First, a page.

Rios D.P.G.,Escola Nacional de Saude Publica ENSP | Malacarne J.,Escola Nacional de Saude Publica ENSP | Alves L.C.C.,Escola Nacional de Saude Publica ENSP | Sant'Anna C.C.,Federal University of Rio de Janeiro | And 2 more authors.
Revista Panamericana de Salud Publica/Pan American Journal of Public Health | Year: 2013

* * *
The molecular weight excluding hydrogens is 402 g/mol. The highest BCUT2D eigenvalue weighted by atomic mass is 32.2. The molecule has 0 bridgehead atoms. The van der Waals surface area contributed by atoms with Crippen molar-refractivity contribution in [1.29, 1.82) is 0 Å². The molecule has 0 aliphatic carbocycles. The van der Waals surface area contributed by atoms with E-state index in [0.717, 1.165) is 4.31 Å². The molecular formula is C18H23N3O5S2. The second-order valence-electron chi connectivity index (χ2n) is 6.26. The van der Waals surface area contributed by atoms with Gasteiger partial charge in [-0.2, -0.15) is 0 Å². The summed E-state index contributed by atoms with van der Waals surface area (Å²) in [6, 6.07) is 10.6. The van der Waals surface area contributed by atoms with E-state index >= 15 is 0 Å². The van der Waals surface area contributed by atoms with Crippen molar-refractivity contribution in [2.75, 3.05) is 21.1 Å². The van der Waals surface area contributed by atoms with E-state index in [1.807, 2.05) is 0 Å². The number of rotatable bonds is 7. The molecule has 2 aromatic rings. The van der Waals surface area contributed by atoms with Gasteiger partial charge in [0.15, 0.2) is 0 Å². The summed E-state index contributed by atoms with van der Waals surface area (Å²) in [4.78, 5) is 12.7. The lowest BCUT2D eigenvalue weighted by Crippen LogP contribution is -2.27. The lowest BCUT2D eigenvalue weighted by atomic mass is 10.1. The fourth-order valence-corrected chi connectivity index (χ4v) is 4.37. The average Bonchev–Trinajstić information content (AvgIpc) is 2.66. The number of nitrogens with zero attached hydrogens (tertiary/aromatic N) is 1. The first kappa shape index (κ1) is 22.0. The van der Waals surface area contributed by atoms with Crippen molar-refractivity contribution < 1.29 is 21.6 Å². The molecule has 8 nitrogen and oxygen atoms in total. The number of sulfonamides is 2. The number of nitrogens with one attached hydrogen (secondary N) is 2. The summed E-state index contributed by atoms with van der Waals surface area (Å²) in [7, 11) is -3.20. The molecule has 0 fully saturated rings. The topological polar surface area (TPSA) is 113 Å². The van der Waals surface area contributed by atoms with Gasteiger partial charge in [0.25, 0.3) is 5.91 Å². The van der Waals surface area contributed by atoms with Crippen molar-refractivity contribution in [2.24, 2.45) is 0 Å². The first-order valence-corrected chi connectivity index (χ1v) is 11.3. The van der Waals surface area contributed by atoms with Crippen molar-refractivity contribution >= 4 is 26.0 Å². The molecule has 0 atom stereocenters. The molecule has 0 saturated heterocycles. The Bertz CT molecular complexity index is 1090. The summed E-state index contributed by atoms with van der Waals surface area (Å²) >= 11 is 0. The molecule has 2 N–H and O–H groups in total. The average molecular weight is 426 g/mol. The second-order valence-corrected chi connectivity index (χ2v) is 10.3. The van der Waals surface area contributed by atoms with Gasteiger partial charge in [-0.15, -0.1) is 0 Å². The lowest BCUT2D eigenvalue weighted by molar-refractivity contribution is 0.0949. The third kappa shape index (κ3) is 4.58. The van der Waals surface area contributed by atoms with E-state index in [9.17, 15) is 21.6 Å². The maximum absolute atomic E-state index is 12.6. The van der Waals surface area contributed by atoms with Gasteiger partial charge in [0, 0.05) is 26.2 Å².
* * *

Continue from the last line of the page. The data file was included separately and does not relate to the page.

Objective: To describe the sociodemographic, clinical, and epidemiological characteristics of reported tuberculosis cases among indigenous individuals of São Gabriel de Cachoeira, State of Amazonas, Brazil, and to identify the factors associated with mortality during treatment; and to estimate the prevalence of latent tuberculosis infection (LTBI) and associated factors and obtain information on the therapeutic course and the individual perceptions regarding acquistion of tuberculosis in the district of Iauaretê. Methods: Firstly, a retrospective epidemiological study (1997 to 2007) was conducted using data from the Brazilian Notifiable Diseases Surveillance System (SINAN). Next, a cross-sectional study (2010) was conducted with respiratory symptomatic subjects and contacts of Iauaretê. Results: Seven hundred and twenty-three new cases were reported, with incidence of 273.4/100 000 and mortality of 13.2/100 000. There was a predominance of males (57%), aged ≥ 45 years (37.6%), people with no schooling (42.7%), and cases from rural areas (76.9%). Patients aged 0 to 20 years were at lower risk of death when compared to those aged ≥ 45 years (OR = 0.3; IC95%: 0.1 a 0.9). In Iauaretê, with 15.3% of the reported cases, 184 people were interviewed. A prevalence of LTB of 76.1% was reported. Tuberculin skin test ≥ 5 mm was associated with the ≥ 15-year old age group, history of active tuberculosis, and radiological alterations. A previous history of tuberculosis was cited by 54 people (29.3%). The main explanation for the disease was "puffing/poisoning" (24.1%). The therapeutic course included industrialized drugs (42.6%), medicinal plants/roots, shamanism, and prayer (42.7%). Conclusions: The risk of tuberculosis infection and disease in this population was high. Despite the reduced incidence resulting from recent efforts, tuberculosis control requires closer surveillance of contacts and improvement in communication strategies between health teams and indigenous populations.